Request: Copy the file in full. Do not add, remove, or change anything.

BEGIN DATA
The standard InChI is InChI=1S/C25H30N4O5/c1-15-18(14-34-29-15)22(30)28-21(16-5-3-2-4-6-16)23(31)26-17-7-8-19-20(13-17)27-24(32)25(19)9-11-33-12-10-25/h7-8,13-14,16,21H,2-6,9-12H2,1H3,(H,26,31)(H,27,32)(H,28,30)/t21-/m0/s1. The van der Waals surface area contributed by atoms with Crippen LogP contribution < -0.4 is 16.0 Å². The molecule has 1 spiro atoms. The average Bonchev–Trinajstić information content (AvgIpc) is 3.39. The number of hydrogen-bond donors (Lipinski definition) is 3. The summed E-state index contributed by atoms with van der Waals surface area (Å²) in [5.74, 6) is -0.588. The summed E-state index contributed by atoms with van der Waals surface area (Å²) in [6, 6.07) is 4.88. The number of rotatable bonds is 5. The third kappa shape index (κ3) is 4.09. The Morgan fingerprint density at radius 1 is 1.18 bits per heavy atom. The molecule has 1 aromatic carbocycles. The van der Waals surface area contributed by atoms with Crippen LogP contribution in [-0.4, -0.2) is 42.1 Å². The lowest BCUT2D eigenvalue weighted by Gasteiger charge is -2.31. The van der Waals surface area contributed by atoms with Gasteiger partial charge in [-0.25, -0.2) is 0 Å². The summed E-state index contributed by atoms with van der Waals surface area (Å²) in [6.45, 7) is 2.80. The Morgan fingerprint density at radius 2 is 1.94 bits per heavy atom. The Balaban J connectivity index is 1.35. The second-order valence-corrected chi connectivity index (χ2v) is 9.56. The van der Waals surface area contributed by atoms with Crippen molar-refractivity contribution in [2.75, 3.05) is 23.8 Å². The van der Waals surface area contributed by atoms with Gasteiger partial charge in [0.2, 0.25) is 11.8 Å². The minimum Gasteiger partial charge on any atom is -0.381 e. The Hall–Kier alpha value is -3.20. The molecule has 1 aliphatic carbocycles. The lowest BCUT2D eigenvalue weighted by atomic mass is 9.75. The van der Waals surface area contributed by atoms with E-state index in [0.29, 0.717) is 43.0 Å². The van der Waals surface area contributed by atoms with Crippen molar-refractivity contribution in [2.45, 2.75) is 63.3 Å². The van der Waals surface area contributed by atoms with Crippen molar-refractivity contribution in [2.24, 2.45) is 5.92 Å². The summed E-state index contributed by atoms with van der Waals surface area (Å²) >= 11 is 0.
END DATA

The standard InChI is InChI=1S/C25H30N4O5/c1-15-18(14-34-29-15)22(30)28-21(16-5-3-2-4-6-16)23(31)26-17-7-8-19-20(13-17)27-24(32)25(19)9-11-33-12-10-25/h7-8,13-14,16,21H,2-6,9-12H2,1H3,(H,26,31)(H,27,32)(H,28,30)/t21-/m0/s1. The van der Waals surface area contributed by atoms with Crippen LogP contribution < -0.4 is 16.0 Å². The molecule has 1 spiro atoms. The average Bonchev–Trinajstić information content (AvgIpc) is 3.39. The number of hydrogen-bond donors (Lipinski definition) is 3. The summed E-state index contributed by atoms with van der Waals surface area (Å²) in [5.74, 6) is -0.588. The summed E-state index contributed by atoms with van der Waals surface area (Å²) in [6, 6.07) is 4.88. The number of rotatable bonds is 5. The third kappa shape index (κ3) is 4.09. The Morgan fingerprint density at radius 1 is 1.18 bits per heavy atom. The molecule has 1 aromatic carbocycles. The van der Waals surface area contributed by atoms with Crippen LogP contribution in [-0.4, -0.2) is 42.1 Å². The lowest BCUT2D eigenvalue weighted by Gasteiger charge is -2.31. The van der Waals surface area contributed by atoms with Gasteiger partial charge in [-0.25, -0.2) is 0 Å². The summed E-state index contributed by atoms with van der Waals surface area (Å²) in [6.45, 7) is 2.80. The Morgan fingerprint density at radius 2 is 1.94 bits per heavy atom. The Balaban J connectivity index is 1.35. The second-order valence-corrected chi connectivity index (χ2v) is 9.56. The van der Waals surface area contributed by atoms with Crippen molar-refractivity contribution in [2.75, 3.05) is 23.8 Å². The van der Waals surface area contributed by atoms with Gasteiger partial charge in [0.2, 0.25) is 11.8 Å². The minimum Gasteiger partial charge on any atom is -0.381 e. The Hall–Kier alpha value is -3.20. The molecule has 1 aliphatic carbocycles. The lowest BCUT2D eigenvalue weighted by atomic mass is 9.75. The van der Waals surface area contributed by atoms with E-state index in [0.29, 0.717) is 43.0 Å². The van der Waals surface area contributed by atoms with Crippen molar-refractivity contribution in [2.45, 2.75) is 63.3 Å². The van der Waals surface area contributed by atoms with Crippen molar-refractivity contribution in [2.24, 2.45) is 5.92 Å². The summed E-state index contributed by atoms with van der Waals surface area (Å²) >= 11 is 0.